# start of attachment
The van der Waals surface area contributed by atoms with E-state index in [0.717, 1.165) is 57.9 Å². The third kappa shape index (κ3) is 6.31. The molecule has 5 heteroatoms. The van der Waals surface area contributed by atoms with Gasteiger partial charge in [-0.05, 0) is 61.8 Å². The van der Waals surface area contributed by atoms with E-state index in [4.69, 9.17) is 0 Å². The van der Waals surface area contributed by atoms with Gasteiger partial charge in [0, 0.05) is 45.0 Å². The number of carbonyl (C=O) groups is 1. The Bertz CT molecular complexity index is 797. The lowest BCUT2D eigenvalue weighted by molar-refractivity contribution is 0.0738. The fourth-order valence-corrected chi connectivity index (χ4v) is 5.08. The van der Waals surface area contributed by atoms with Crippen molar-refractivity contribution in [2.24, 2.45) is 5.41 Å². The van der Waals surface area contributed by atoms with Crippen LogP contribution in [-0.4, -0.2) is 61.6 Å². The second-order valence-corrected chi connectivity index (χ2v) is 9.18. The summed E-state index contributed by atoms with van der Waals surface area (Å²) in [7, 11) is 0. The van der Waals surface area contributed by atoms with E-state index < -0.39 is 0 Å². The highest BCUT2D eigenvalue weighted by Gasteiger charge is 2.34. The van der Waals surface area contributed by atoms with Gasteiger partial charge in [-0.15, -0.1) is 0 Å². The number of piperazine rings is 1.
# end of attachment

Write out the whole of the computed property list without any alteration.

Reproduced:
The van der Waals surface area contributed by atoms with E-state index in [0.717, 1.165) is 57.9 Å². The third kappa shape index (κ3) is 6.31. The molecule has 5 heteroatoms. The van der Waals surface area contributed by atoms with Gasteiger partial charge in [-0.05, 0) is 61.8 Å². The van der Waals surface area contributed by atoms with E-state index in [4.69, 9.17) is 0 Å². The van der Waals surface area contributed by atoms with Gasteiger partial charge in [0, 0.05) is 45.0 Å². The number of carbonyl (C=O) groups is 1. The Bertz CT molecular complexity index is 797. The lowest BCUT2D eigenvalue weighted by molar-refractivity contribution is 0.0738. The fourth-order valence-corrected chi connectivity index (χ4v) is 5.08. The van der Waals surface area contributed by atoms with Crippen molar-refractivity contribution in [2.24, 2.45) is 5.41 Å². The van der Waals surface area contributed by atoms with Crippen LogP contribution in [-0.4, -0.2) is 61.6 Å². The second-order valence-corrected chi connectivity index (χ2v) is 9.18. The summed E-state index contributed by atoms with van der Waals surface area (Å²) in [7, 11) is 0. The van der Waals surface area contributed by atoms with E-state index < -0.39 is 0 Å². The highest BCUT2D eigenvalue weighted by Gasteiger charge is 2.34. The van der Waals surface area contributed by atoms with Gasteiger partial charge in [-0.15, -0.1) is 0 Å². The number of piperazine rings is 1.